Estate Planning in Springfield, Ohio

Two parents with child outside

Springfield, Ohio, the county seat of Clark County, is located in Southwestern Ohio, about 25 mile

s northeast of Dayton. With a population of about 62,000, Springfield was chosen in 2004 as an “All-American City.”  Springfield was founded by a former Kentucky teamster, James Demint, in 1801, and later, in the mid-to-late 19th century, a patent attorney in Springfield for the Wright Brothers wrote the patent which covered the invention of the airplane. For a decade, between 1916 and 1926, Springfield was home to ten automobile companies, and International Harvester, a farm machinery manufacturer which became a leading local industry in Springfield. Like others across the United States, Springfield, Ohio residents should consider estate planning no matter their age or station in life.

Aren’t Estate Plans Just for the Wealthy?

Many people are guilty of thinking that only those with lots of money need an estate plan. This is simply not true, and by foregoing an estate plan which is tailored to you and your specific situation you may inadvertently create serious problems for those you leave behind. There are particular reasons why the state of Ohio is one of the better states for those who want to engage in estate planning, most especially the fact that Ohio no longer has an estate tax—and never had a gift tax. As of January 1, 2013, Ohio joined with thirty other states which have no inheritance or estate tax. Prior to this, any time the net value of the estate was more than $338,000 a significant final tax was required from the estate. When this estate tax was in place, only the smallest estates, surviving spouses and charities were exempt from the tax.

Another reason Ohio is a good state for estate planners is that the state’s relatively new Power of Attorney Statute more fully protects those who are disabled, as well as the elderly. Agents for Powers of Attorney must specifically be given abilities in the document, such as the ability to amend or terminate a trust, the ability to make a gift or change rights of survivorship, the ability to change beneficiary designations or delegate authority, or the ability to waive the right to be a beneficiary of a joint or survivor designation or exercise specific fiduciary powers. The statute also gives “interested parties” the right to engage in a court-supervised inquiry of the Agent’s activities—before the assets are all gone.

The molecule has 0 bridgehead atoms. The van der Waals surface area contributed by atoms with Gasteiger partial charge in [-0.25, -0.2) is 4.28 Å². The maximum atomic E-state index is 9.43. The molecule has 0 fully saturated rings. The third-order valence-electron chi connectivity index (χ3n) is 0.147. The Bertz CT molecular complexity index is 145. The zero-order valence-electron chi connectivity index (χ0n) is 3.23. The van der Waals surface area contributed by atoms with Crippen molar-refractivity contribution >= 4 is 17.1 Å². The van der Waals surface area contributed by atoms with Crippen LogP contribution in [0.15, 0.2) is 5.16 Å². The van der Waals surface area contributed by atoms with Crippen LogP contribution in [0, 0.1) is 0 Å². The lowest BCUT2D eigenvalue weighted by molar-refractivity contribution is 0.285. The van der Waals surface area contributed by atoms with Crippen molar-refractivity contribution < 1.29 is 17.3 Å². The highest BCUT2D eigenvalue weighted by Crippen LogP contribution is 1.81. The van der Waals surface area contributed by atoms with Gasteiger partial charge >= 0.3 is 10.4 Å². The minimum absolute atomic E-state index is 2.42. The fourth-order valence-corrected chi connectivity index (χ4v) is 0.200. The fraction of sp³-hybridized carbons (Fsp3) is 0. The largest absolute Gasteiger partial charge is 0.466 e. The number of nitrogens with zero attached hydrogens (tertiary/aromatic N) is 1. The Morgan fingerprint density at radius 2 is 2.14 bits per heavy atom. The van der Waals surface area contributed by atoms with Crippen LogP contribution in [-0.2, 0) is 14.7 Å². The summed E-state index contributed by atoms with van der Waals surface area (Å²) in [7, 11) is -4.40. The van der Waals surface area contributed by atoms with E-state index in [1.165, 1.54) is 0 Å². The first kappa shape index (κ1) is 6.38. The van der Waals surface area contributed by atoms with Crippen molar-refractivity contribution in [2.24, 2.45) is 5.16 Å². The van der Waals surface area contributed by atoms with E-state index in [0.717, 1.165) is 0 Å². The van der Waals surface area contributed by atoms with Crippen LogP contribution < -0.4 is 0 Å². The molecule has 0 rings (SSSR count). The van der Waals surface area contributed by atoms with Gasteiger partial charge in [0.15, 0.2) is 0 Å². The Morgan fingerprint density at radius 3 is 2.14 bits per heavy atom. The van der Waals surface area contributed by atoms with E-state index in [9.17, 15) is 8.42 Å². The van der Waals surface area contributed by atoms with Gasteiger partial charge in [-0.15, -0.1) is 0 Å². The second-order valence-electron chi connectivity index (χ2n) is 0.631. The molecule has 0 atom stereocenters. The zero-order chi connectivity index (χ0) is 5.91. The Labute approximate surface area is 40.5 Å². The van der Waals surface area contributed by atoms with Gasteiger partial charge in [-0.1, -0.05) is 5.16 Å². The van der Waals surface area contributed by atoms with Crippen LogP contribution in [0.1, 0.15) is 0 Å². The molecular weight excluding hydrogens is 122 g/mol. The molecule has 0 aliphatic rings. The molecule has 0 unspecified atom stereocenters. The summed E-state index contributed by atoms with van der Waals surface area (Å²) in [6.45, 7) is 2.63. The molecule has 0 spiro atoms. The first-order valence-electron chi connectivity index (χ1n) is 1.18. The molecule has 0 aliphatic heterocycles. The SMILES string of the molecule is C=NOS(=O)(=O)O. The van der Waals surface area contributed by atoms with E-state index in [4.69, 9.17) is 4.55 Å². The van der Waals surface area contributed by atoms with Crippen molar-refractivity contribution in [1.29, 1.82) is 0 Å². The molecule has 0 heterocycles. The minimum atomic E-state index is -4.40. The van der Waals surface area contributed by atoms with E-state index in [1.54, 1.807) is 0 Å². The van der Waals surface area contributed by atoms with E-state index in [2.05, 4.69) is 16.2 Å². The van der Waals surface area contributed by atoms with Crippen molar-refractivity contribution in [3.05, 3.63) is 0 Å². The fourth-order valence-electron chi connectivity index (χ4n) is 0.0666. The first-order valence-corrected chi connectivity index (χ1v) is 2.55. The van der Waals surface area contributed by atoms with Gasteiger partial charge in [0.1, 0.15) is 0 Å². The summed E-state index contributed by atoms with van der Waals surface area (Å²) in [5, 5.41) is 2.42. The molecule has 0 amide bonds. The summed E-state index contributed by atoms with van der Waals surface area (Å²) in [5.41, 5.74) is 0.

In the area of trusts, Ohio has Decanting Statutes in place which allow those with a less-than-optimal Trust in place to transfer assets to a more favorable trust. Ohio is one of only 14 states with this type of statute. Finally, the state of Ohio has what is known as an irrevocable Legacy Trust, which utilizes a qualified Ohio Trustee. This means the trust assets are exempt from the claims of creditors (except for child support and spousal support obligations), although the trust creator is allowed to retain certain rights to the principal and interest associated with the trust. The grantor of the trust is also allowed to remove and replace a trustee.

Why Is Estate Planning So Important?